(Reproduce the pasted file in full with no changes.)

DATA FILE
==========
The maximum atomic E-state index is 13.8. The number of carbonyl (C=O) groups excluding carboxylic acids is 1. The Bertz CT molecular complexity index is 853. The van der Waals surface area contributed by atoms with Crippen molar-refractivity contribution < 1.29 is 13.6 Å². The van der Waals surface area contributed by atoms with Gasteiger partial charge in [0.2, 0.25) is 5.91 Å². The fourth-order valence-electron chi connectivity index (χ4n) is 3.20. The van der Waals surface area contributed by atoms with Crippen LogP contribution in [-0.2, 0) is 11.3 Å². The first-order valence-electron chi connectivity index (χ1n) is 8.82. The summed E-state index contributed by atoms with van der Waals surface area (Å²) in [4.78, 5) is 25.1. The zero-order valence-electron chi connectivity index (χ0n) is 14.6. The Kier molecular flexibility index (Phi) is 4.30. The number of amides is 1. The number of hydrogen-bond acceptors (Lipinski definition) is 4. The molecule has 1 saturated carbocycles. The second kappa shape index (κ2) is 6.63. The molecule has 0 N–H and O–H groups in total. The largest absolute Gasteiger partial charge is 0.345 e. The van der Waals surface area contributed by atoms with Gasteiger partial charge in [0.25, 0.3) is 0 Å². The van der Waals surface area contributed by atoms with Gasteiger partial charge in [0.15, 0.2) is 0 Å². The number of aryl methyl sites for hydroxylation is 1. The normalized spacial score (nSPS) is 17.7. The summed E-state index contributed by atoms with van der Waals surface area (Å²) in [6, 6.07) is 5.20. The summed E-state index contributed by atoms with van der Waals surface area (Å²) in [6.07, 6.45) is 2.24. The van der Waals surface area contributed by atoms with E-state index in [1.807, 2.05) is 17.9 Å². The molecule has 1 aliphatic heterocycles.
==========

The maximum atomic E-state index is 13.8. The number of carbonyl (C=O) groups excluding carboxylic acids is 1. The Bertz CT molecular complexity index is 853. The van der Waals surface area contributed by atoms with Crippen molar-refractivity contribution < 1.29 is 13.6 Å². The van der Waals surface area contributed by atoms with Gasteiger partial charge in [0.2, 0.25) is 5.91 Å². The fourth-order valence-electron chi connectivity index (χ4n) is 3.20. The van der Waals surface area contributed by atoms with Crippen LogP contribution in [-0.2, 0) is 11.3 Å². The first-order valence-electron chi connectivity index (χ1n) is 8.82. The summed E-state index contributed by atoms with van der Waals surface area (Å²) in [4.78, 5) is 25.1. The zero-order valence-electron chi connectivity index (χ0n) is 14.6. The Kier molecular flexibility index (Phi) is 4.30. The number of amides is 1. The number of hydrogen-bond acceptors (Lipinski definition) is 4. The molecule has 1 saturated carbocycles. The second kappa shape index (κ2) is 6.63. The molecule has 0 N–H and O–H groups in total. The largest absolute Gasteiger partial charge is 0.345 e. The van der Waals surface area contributed by atoms with Gasteiger partial charge in [0.25, 0.3) is 0 Å². The van der Waals surface area contributed by atoms with Gasteiger partial charge in [0.15, 0.2) is 0 Å². The number of aryl methyl sites for hydroxylation is 1. The normalized spacial score (nSPS) is 17.7. The summed E-state index contributed by atoms with van der Waals surface area (Å²) in [6, 6.07) is 5.20. The summed E-state index contributed by atoms with van der Waals surface area (Å²) in [6.07, 6.45) is 2.24. The van der Waals surface area contributed by atoms with E-state index in [1.807, 2.05) is 17.9 Å². The molecule has 1 aliphatic heterocycles.